Field of Science

This week's lab - angiosperm leaf diversity

Not only do flowering plants have a tremendous diversity of leaf shapes and forms, they are adapted to many different habitats and they have specialized for many other purposes as well.  First all those floral parts are modified leaves. Then there are all the other funky things angiosperms have done with leaves: protection, coevolution, traps, succulent leaves, vestigial leaves, climbing aids (tendrils, grappling hooks), attraction, flotation, xerophytic leaves.  Why this will be just like a leaf scavenger hunt through the glasshouse, and that's good because the weather outside is appalling: wintery mix (April 23d) at just above freezing.  Here's a nice tropical leaf with adaptations for dealing with heavy rainfall: a drip tip and vein gutters.  Both help shed water quickly.  So what plant has this leaf?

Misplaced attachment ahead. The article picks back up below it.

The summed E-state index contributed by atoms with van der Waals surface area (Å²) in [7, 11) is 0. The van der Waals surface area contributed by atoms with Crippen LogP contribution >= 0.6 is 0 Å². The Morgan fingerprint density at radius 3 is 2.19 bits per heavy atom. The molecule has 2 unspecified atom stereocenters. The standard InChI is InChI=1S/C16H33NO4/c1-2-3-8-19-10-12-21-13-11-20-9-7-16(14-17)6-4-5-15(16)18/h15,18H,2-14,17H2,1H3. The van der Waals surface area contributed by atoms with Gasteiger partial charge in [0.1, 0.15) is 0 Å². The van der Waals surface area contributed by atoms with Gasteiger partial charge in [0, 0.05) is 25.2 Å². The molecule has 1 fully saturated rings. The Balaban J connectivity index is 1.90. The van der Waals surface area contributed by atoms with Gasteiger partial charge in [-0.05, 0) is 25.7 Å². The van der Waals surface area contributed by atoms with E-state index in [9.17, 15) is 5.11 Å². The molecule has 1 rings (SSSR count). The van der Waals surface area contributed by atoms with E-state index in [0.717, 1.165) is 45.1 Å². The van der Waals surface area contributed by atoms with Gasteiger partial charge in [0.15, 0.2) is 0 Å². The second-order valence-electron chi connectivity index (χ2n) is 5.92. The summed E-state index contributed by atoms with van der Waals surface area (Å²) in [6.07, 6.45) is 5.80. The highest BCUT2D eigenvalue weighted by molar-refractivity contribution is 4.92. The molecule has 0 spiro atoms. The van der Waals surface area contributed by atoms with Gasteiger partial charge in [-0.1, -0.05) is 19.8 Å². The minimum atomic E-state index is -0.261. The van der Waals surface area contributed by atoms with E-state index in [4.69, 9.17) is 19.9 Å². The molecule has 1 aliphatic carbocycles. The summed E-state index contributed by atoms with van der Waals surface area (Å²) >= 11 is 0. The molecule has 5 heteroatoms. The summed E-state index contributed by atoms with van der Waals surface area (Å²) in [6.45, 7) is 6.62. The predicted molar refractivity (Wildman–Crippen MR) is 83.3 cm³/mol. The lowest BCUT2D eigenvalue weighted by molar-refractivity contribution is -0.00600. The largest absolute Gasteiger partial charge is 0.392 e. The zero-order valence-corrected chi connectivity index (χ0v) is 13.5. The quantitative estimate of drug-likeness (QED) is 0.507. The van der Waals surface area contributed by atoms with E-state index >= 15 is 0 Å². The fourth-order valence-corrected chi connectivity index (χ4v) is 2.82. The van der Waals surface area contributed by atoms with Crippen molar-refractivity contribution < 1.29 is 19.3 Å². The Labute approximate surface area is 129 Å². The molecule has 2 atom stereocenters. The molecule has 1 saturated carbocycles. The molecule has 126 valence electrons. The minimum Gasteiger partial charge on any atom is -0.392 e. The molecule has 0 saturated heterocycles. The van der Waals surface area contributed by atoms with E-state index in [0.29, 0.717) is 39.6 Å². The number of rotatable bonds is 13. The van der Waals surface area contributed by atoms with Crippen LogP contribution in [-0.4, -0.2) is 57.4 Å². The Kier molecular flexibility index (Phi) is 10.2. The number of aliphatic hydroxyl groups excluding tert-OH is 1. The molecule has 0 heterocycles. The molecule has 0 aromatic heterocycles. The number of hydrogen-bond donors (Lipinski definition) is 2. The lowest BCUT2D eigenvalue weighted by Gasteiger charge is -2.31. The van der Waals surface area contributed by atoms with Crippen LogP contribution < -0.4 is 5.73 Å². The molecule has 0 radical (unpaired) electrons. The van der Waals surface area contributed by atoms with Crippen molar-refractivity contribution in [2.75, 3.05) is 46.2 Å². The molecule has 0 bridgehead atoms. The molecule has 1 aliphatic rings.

9 comments:

Arati said...

some variety of the betel leaf?

Bamboo Dreams said...

To me it looked more like black pepper leaf, especially with the vines behind. But, could very well be betel

The Phytophactor said...

Not a Piper, neither species.

Laurent said...

Dioscoreaceae?
;)

The Phytophactor said...

If you are who you are, then I yam what I yam.

Laurent said...

Well, I'm working on these critters so maybe I shouldn't play the game...

The stem seems round enough that I wonder if this is a D. alata or rather some other species. D. alata are very diverse in stem shape and ornaments, and this leaf really look like ones I'm collecting in the fields.

The Phytophactor said...

While a bit uncertain, it's always been called D. bulbifera.

Unknown said...

Does your plant make "Air Potatoes"?
Dioscorea bulbifera certainly does, and it can be a serious weed in warmer climates. I could find you a "more botanical" link but this one seems to cover the basics: http://en.wikipedia.org/wiki/Dioscorea_bulbifera Your plant seems to have a more exaggerated drip tip on its leaf than D. bulbifera (humble amateur botanist opinion - YMMV) My favourite Dioscorea is D. elephantipes. It will grow outdoors year round here in Adelaide, but you would DEFINITELY need to keep it in a glasshouse in the winter

Ciao, KK.

The Phytophactor said...

Yes, this plant makes aerial tubers. Thanks for the information. Without doubt it's weed.